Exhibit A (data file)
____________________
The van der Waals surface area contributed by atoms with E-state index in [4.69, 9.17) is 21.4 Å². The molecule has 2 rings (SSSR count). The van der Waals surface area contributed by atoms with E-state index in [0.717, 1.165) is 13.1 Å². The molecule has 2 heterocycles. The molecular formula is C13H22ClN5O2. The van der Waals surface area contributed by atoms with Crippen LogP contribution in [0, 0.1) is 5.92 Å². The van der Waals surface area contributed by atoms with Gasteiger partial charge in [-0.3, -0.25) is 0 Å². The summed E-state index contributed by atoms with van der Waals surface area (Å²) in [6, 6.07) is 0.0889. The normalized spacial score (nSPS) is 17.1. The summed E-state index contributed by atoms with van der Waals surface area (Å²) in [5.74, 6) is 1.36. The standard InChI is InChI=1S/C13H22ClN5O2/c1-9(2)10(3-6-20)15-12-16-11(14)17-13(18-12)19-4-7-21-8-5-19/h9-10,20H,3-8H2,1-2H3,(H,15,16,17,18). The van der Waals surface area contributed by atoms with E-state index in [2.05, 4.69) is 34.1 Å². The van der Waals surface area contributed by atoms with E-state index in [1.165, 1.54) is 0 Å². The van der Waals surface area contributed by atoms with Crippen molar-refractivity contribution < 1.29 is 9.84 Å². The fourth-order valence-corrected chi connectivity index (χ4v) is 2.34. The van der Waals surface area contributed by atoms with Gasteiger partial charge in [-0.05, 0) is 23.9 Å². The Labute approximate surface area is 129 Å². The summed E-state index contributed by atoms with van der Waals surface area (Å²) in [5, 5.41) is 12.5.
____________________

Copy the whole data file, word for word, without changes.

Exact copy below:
The van der Waals surface area contributed by atoms with E-state index in [4.69, 9.17) is 21.4 Å². The molecule has 2 rings (SSSR count). The van der Waals surface area contributed by atoms with E-state index in [0.717, 1.165) is 13.1 Å². The molecule has 2 heterocycles. The molecular formula is C13H22ClN5O2. The van der Waals surface area contributed by atoms with Crippen LogP contribution in [0, 0.1) is 5.92 Å². The van der Waals surface area contributed by atoms with Gasteiger partial charge in [-0.3, -0.25) is 0 Å². The summed E-state index contributed by atoms with van der Waals surface area (Å²) in [6, 6.07) is 0.0889. The normalized spacial score (nSPS) is 17.1. The summed E-state index contributed by atoms with van der Waals surface area (Å²) in [5.74, 6) is 1.36. The standard InChI is InChI=1S/C13H22ClN5O2/c1-9(2)10(3-6-20)15-12-16-11(14)17-13(18-12)19-4-7-21-8-5-19/h9-10,20H,3-8H2,1-2H3,(H,15,16,17,18). The van der Waals surface area contributed by atoms with E-state index in [2.05, 4.69) is 34.1 Å². The van der Waals surface area contributed by atoms with E-state index in [1.165, 1.54) is 0 Å². The van der Waals surface area contributed by atoms with Crippen molar-refractivity contribution < 1.29 is 9.84 Å². The fourth-order valence-corrected chi connectivity index (χ4v) is 2.34. The van der Waals surface area contributed by atoms with Gasteiger partial charge in [-0.05, 0) is 23.9 Å². The Labute approximate surface area is 129 Å². The summed E-state index contributed by atoms with van der Waals surface area (Å²) in [5, 5.41) is 12.5.